And yet he got down to business. Acting through diplomacy, the available squad and the strength of the Volyn boyars with the Vladimir city regiment, he gradually began to return the unity of the principality, which had disintegrated into destinies. Brother Vsevolod was gradually subordinated to his will; Svyatoslav was expelled from Berestye, and cruel punishment awaited the townspeople who supported him. The Poles will later try to return Cherven and Berestye to Svyatoslav, but will fail, and the prince himself will die soon after. Roman's uncle, Yaroslav Izyaslavich, died in 1173, and his children did not manage to seize power - the prince of Vladimir was already right there. Soon, the Volyn principality was restored, and Roman received considerable forces and means at his disposal and could from now on plan “big politics” in Russia and beyond, and most importantly, develop his possessions as a fiefdom, which was to be inherited by his children. At the same time, the local community, together with the boyars, fully supported the prince, and freedom-loving relatives sharply abandoned their ambitions - it is possible that under pressure from both the prince and the communities of their own cities. The long-awaited peace reigned, practically no long wars were waged, and therefore the development of the economy, which was highly dependent on the world, accelerated significantly. By the mid-1180s, Roman Mstislavich had at his disposal a very wealthy principality with a large army, a loyal population and loyal boyars.
And most importantly, the ambitions of Roman and the great opportunities of his current possession pushed him to expand and take possession of the immediate territories, the most valuable of which was the Principality of Galicia. Probably, Volyn communities also had certain views of Galich, which did not forget that the Subcarpathian region was once subordinate to them, and its current wealth looked at least seductive. If these two lands of Southwest Russia were united, a strong state formation could appear on the map of the region, capable of pursuing an independent policy and claiming dominance among the other principalities of the Rurikovichs, not to mention protecting their own interests from other external forces. The creation of the Galicia-Volyn principality was just around the corner ...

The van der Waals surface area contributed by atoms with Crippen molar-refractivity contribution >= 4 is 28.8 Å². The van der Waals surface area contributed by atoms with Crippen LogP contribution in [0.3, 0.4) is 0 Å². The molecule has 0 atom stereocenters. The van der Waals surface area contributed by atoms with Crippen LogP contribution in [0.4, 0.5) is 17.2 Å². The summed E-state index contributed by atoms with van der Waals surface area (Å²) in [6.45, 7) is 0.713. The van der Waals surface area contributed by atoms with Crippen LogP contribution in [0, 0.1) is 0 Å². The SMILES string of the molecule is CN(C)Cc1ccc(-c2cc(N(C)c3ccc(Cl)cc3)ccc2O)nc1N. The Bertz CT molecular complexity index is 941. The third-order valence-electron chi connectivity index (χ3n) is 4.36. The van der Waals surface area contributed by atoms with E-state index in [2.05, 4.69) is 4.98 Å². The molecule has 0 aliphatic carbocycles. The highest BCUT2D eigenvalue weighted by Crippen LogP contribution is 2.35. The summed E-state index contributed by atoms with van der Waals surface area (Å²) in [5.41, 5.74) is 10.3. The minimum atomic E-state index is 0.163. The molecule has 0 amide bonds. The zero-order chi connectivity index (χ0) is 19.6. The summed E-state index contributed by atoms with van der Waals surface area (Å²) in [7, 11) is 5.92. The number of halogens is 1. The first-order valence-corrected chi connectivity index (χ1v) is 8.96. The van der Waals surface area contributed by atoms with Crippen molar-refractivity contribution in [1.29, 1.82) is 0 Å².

The Galician principality has already been told about the first attempt to take control of it, earlier, in the corresponding topic. It is worth adding only that this attempt turned out to be big problems for Roman and almost quarreled him with the community in Vladimir-Volynsky. The reason was that, for the sake of Galich, Roman easily abandoned his current possession, transferring it to his brother Vsevolod. For the community, it looked like a betrayal. But, as you know, the venture with Galich failed, and Roman had to return back to the capital city Vladimir ... who refused to accept him, declaring that now their prince is Vsevolod, according to the will of Roman Mstislavich himself. I had to attract the strength of my father-in-law, Rurik Rostislavich Ovruchsky, to regain control of the city. However, a lesson was learned from this event - no special repressions against the Vladimir nobility, which refused to accept Roman, did not follow, and the prince’s agreement with the community was restored. In the future, Roman was wary of such harsh decisions regarding his main internal ally in Volhynia.